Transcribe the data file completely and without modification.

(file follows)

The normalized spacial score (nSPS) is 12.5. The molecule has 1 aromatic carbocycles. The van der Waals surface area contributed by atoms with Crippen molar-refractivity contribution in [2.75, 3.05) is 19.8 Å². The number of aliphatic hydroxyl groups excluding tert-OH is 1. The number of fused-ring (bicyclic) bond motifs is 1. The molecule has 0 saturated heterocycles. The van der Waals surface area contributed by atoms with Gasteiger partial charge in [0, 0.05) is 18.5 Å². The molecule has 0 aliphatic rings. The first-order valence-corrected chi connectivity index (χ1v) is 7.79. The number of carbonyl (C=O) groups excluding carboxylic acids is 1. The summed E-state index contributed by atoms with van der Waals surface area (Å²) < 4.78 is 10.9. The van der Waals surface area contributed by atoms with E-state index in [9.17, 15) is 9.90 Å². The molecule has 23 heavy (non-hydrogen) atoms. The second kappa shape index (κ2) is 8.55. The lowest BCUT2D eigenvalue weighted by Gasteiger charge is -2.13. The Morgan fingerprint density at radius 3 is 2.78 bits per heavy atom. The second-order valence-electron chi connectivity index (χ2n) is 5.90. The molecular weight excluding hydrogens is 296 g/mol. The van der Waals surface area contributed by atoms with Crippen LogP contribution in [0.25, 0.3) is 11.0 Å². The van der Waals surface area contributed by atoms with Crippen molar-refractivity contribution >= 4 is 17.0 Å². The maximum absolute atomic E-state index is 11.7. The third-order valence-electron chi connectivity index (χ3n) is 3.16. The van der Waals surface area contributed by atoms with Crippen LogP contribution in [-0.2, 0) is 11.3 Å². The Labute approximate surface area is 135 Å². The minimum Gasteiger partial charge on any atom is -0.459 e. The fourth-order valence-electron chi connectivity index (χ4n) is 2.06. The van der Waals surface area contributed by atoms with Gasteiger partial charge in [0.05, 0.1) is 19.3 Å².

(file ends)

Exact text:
The normalized spacial score (nSPS) is 12.5. The molecule has 1 aromatic carbocycles. The van der Waals surface area contributed by atoms with Crippen molar-refractivity contribution in [2.75, 3.05) is 19.8 Å². The number of aliphatic hydroxyl groups excluding tert-OH is 1. The number of fused-ring (bicyclic) bond motifs is 1. The molecule has 0 saturated heterocycles. The van der Waals surface area contributed by atoms with Gasteiger partial charge in [0, 0.05) is 18.5 Å². The molecule has 0 aliphatic rings. The first-order valence-corrected chi connectivity index (χ1v) is 7.79. The number of carbonyl (C=O) groups excluding carboxylic acids is 1. The summed E-state index contributed by atoms with van der Waals surface area (Å²) < 4.78 is 10.9. The van der Waals surface area contributed by atoms with E-state index in [9.17, 15) is 9.90 Å². The molecule has 23 heavy (non-hydrogen) atoms. The second kappa shape index (κ2) is 8.55. The lowest BCUT2D eigenvalue weighted by Gasteiger charge is -2.13. The Morgan fingerprint density at radius 3 is 2.78 bits per heavy atom. The second-order valence-electron chi connectivity index (χ2n) is 5.90. The molecular weight excluding hydrogens is 296 g/mol. The van der Waals surface area contributed by atoms with Crippen LogP contribution in [0.25, 0.3) is 11.0 Å². The van der Waals surface area contributed by atoms with Crippen molar-refractivity contribution >= 4 is 17.0 Å². The maximum absolute atomic E-state index is 11.7. The third-order valence-electron chi connectivity index (χ3n) is 3.16. The van der Waals surface area contributed by atoms with Crippen LogP contribution in [-0.2, 0) is 11.3 Å². The Labute approximate surface area is 135 Å². The minimum Gasteiger partial charge on any atom is -0.459 e. The fourth-order valence-electron chi connectivity index (χ4n) is 2.06. The van der Waals surface area contributed by atoms with Gasteiger partial charge in [0.05, 0.1) is 19.3 Å².